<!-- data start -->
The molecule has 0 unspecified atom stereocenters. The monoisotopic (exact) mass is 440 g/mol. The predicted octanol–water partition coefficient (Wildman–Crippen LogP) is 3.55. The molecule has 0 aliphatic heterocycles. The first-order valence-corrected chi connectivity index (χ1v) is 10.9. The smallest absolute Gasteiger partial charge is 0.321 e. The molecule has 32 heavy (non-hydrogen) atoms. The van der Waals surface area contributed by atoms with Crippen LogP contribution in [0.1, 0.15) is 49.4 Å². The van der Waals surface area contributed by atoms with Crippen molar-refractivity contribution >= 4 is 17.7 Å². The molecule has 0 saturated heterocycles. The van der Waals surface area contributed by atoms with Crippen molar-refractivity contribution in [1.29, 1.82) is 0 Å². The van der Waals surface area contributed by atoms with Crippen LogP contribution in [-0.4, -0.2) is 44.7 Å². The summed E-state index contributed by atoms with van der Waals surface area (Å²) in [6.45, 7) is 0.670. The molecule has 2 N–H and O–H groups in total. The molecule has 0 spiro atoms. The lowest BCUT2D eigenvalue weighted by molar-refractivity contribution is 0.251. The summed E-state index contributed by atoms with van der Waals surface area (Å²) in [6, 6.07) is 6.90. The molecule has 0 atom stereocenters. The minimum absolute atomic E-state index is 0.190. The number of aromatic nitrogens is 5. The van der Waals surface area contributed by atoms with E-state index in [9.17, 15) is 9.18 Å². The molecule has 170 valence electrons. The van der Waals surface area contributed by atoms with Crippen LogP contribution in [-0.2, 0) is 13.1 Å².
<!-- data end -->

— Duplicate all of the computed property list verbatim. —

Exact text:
The molecule has 0 unspecified atom stereocenters. The monoisotopic (exact) mass is 440 g/mol. The predicted octanol–water partition coefficient (Wildman–Crippen LogP) is 3.55. The molecule has 0 aliphatic heterocycles. The first-order valence-corrected chi connectivity index (χ1v) is 10.9. The smallest absolute Gasteiger partial charge is 0.321 e. The molecule has 32 heavy (non-hydrogen) atoms. The van der Waals surface area contributed by atoms with Crippen LogP contribution in [0.1, 0.15) is 49.4 Å². The van der Waals surface area contributed by atoms with Crippen molar-refractivity contribution >= 4 is 17.7 Å². The molecule has 0 saturated heterocycles. The van der Waals surface area contributed by atoms with Crippen molar-refractivity contribution in [1.29, 1.82) is 0 Å². The van der Waals surface area contributed by atoms with Crippen LogP contribution in [-0.4, -0.2) is 44.7 Å². The summed E-state index contributed by atoms with van der Waals surface area (Å²) in [6.45, 7) is 0.670. The molecule has 2 N–H and O–H groups in total. The molecule has 0 spiro atoms. The lowest BCUT2D eigenvalue weighted by molar-refractivity contribution is 0.251. The summed E-state index contributed by atoms with van der Waals surface area (Å²) in [6, 6.07) is 6.90. The molecule has 0 atom stereocenters. The minimum absolute atomic E-state index is 0.190. The number of aromatic nitrogens is 5. The van der Waals surface area contributed by atoms with E-state index in [9.17, 15) is 9.18 Å². The molecule has 170 valence electrons. The van der Waals surface area contributed by atoms with Crippen LogP contribution in [-0.2, 0) is 13.1 Å².